Applying the Leadership Lessons of Casey’s Children and Family Fellowship

Posted September 30, 2015
By the Annie E. Casey Foundation
Blog applyingleadershiplessons 2015

Cather­ine Lester, Guest Blogger

The dri­ve towards improved results for kids and fam­i­lies can be hard, and the data are often dis­heart­en­ing. At the same time, the work is both noble and hope­ful. As tomorrow’s nom­i­na­tion dead­line nears for the next class of Casey Chil­dren and Fam­i­ly Fel­lows, I was asked to share how my Fel­low­ship immer­sion in results-based lead­er­ship has shaped my work as I became direc­tor of Seattle’s Human Ser­vices Depart­ment this year.

Seat­tle is one of the nation’s fastest grow­ing cities, with an addi­tion­al 120,000 peo­ple antic­i­pat­ed to move to the city over the next 20 years. This is a city of tremen­dous resources and oppor­tu­ni­ty, and yet severe and per­sis­tent eco­nom­ic and racial dis­par­i­ties exist. In Seattle:

  • 13% of fam­i­lies with chil­dren live at or below the pover­ty line
  • One in four peo­ple of col­or live at or below pover­ty, while near­ly one in three chil­dren of col­or live in poverty
  • 50% to 62% of chil­dren of col­or grad­u­ate from high school on time, com­pared to 84% of white children
  • 9% of peo­ple of col­or are unem­ployed, com­pared with 5% of whites
  • One in three res­i­dents pay 30% or more of their income towards hous­ing expenses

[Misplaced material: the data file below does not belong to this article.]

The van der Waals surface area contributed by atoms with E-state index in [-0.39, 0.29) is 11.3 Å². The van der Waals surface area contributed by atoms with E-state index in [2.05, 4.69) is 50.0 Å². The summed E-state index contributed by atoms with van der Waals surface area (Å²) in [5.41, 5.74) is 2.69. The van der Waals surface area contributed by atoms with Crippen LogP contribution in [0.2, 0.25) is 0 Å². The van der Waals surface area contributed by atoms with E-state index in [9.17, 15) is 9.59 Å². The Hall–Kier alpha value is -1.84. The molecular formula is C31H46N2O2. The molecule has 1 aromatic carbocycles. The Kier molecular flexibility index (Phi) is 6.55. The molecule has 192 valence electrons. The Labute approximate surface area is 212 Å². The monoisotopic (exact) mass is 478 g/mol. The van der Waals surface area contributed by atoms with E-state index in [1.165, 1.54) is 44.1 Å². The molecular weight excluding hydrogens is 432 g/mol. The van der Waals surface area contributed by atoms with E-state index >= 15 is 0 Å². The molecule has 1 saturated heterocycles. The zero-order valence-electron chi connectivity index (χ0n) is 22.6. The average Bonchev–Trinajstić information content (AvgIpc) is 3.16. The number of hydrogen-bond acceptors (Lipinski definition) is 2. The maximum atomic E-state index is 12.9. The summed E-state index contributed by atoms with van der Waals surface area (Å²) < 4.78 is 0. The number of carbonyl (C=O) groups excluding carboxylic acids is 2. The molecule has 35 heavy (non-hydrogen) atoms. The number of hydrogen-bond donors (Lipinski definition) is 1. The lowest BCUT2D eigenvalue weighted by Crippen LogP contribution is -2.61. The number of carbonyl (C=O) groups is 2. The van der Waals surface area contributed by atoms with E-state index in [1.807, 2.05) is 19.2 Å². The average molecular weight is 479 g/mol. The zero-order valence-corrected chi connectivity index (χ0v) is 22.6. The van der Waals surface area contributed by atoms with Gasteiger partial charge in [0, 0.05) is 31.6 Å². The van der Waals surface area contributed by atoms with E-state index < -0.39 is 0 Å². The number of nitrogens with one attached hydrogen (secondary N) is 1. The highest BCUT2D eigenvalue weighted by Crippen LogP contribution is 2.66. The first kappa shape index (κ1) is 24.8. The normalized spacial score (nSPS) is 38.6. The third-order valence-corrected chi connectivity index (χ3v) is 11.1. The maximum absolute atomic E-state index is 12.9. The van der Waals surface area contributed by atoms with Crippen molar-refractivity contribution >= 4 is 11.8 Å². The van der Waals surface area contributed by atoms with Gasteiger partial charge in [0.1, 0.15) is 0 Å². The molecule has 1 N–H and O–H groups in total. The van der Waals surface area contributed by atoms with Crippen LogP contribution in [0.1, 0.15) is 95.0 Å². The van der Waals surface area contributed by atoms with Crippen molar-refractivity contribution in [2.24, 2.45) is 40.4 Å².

Seat­tle May­or Edward B. Mur­ray has estab­lished a bold pub­lic pol­i­cy agen­da to make Seat­tle an afford­able and liv­able city, includ­ing the pas­sage of $15/​hour min­i­mum wage leg­is­la­tion and uni­ver­sal preschool. May­or Mur­ray is equal­ly com­mit­ted to ensur­ing that city gov­ern­ment is both results-dri­ven and per­for­mance based, and is clear­ly focused on address­ing disparities.

The Human Ser­vices Depart­ment invests $89 mil­lion annu­al­ly in the human ser­vices safe­ty net that sup­ports the great Seat­tle region. Over the last few years, we have been design­ing and test­ing an Out­comes Frame­work, based on the prin­ci­ples of Results-Based Account­abil­i­ty. This frame­work aligns with May­or Murray’s com­mit­ment to results and per­for­mance, and is help­ing the depart­ment begin to shift to a results cul­ture by using whole pop­u­la­tion data to inform a set of out­comes and indi­ca­tors that guide invest­ment decisions.

This trans­for­ma­tion has been a sig­nif­i­cant lift for the depart­ment and the broad­er com­mu­ni­ty. In reflect­ing on the jour­ney to date, there are five key points that I want to share as lessons to oth­ers engaged in this impor­tant of work.

First, lan­guage mat­ters. Cre­at­ing a shared lan­guage is so impor­tant and will make sure that your team is mov­ing in the same direc­tion. In our work at the Seat­tle Human Ser­vices Depart­ment, we start­ed by cre­at­ing com­mon def­i­n­i­tions and help­ing to estab­lish con­sis­ten­cy with how we were defin­ing terms like out­comes and indicators.